In 2004, writer Vanessa Waller and her family joined the growing number of sea changers and moved to the South Coast of New South Wales. Her story is a little different than most.
That's a tough question because I enjoy almost everything about where we live! The sense of community is extremely strong and better than anywhere we have ever lived, although I'm not sure if that can be attributed to our coastal location or the great people who live here. Most of us feel very lucky to be living in such a beautiful environment and are generally reluctant to leave, even for chores such as the weekly shopping which is easy to do without travelling much at all thanks to our friendly mobile greengrocer, our local IGA and Woolworths online. I love the fact that my husband Glen can take our son Kai out fishing and return with fresh flathead or calamari for dinner. There are so many water activities for them to enjoy too, from swimming and snorkeling to sailing and surfing. For me, living here has given me back some freedom and independence that I lost as my disability progressed. With my scooter, I can take Kai to school, get to the local shops, attend neighbourhood meetings and visit the beautiful Bay any time I want. These things would not have been possible for me in the mountains where a car was necessary for even the shortest trip. Living on the coast has opened up a whole new world of freedom for me in the form of sailing too. My local Sailability club gives me the opportunity to sail most weeks during summer and even makes it possible for me to volunteer to help others.
And the least?
There are quite a lot of holiday rental properties in our area that are empty for most of the year and this has the unfortunate side effect of making our town a target for thieves at times. We also have a problem with anti-social behaviour from some young people who are repeatedly vandalising property and breaking into shops, homes and cars. This of course isn't unique to the coast, however I am very annoyed by it at the moment as they broke into our car and stole my mobility scooter! On a very selfish note, I don't much like sharing our town in holiday season, though of course I do recognise that the seasonal visitors are essential for the long-term success of the local businesses.
As a writer do you find that there are enough professional opportunities on the Coast? If not, why not?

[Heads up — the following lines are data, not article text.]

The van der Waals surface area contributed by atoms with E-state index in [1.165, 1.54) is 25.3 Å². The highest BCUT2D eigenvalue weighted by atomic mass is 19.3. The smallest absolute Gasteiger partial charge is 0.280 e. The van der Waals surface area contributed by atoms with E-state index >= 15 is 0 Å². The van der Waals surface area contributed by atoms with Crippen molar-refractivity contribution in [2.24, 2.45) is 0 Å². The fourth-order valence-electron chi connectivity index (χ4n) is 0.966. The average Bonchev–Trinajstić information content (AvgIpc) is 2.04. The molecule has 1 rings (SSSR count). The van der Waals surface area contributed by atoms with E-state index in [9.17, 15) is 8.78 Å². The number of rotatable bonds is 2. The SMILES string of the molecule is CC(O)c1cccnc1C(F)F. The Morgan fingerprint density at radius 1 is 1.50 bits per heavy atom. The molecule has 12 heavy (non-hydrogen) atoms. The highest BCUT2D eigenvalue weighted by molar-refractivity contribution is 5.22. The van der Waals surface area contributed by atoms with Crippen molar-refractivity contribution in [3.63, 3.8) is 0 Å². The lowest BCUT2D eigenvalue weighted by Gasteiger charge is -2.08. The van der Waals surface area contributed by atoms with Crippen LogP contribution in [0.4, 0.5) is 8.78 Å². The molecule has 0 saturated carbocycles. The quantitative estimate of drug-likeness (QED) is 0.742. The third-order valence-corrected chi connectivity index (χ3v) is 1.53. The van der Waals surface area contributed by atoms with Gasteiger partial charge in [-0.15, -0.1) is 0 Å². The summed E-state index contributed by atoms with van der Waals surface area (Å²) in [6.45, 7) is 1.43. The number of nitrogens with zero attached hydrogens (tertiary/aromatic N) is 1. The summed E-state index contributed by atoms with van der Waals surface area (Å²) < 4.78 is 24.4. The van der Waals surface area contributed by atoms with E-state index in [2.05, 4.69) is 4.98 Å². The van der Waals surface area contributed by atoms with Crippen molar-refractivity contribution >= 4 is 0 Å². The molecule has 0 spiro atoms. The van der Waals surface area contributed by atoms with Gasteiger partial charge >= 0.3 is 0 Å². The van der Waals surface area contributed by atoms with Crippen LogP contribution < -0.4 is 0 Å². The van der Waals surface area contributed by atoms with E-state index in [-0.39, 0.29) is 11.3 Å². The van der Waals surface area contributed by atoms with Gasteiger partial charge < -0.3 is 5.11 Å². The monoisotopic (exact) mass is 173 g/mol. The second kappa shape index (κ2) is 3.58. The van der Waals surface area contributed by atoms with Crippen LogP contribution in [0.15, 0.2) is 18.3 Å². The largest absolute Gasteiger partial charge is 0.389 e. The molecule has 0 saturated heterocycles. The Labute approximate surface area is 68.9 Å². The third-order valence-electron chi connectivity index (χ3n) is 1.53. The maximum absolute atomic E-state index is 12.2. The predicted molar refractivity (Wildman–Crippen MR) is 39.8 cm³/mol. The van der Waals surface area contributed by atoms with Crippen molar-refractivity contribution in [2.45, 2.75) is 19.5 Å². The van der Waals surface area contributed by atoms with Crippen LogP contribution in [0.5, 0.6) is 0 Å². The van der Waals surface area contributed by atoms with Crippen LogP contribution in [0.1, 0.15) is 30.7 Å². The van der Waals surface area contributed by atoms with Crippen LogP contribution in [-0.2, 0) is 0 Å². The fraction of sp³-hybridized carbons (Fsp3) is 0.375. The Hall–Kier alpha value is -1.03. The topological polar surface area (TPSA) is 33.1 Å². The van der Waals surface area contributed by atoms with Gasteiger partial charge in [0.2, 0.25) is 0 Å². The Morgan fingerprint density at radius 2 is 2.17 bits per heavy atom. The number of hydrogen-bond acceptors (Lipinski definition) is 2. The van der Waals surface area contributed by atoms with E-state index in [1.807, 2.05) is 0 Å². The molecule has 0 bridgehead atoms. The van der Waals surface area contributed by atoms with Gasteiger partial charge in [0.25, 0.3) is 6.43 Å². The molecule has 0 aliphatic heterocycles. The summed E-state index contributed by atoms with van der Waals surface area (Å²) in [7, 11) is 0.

I am in an unusual situation in that I am no longer able to work in a conventional way so I don't really feel qualified to comment specifically about writing opportunities on the coast. I have carved out a tiny little writing niche for myself as a freelance travel writer specialising in writing reviews for wheelchair travellers (unfortunately this comes with a correspondingly tiny income!). Generally, I think that with connectivity to the internet and sites such as freelancer.com, writers are far less restricted in their professional opportunities that in the past.
My web site is www.wheelieplanet.com where I write travel and product reviews for wheelie travellers. I also write as 'The Wheelie Traveller' for Australian Traveller magazine's online newsletter AT Wire http://www.australiantraveller.com/our-favourites/blogs-by-the-wheelie-traveller. In the pipeline I am working on a book about my experiences with MS and also a novel set in Sydney in 1947.
Do you think that there are any misconceptions about leaving the city and having a seachange?
Even though we live in a beautiful environment and have a much more relaxed lifestyle, when it comes down to it, you still have to work! My husband works permanently from home and when we have visitors (you tend to have a LOT of visitors when you live near the beach!) they sometimes assume that because they are on holiday, he is too.
If you had your time again, what would you change about your life on the Coast?
We would have done it sooner!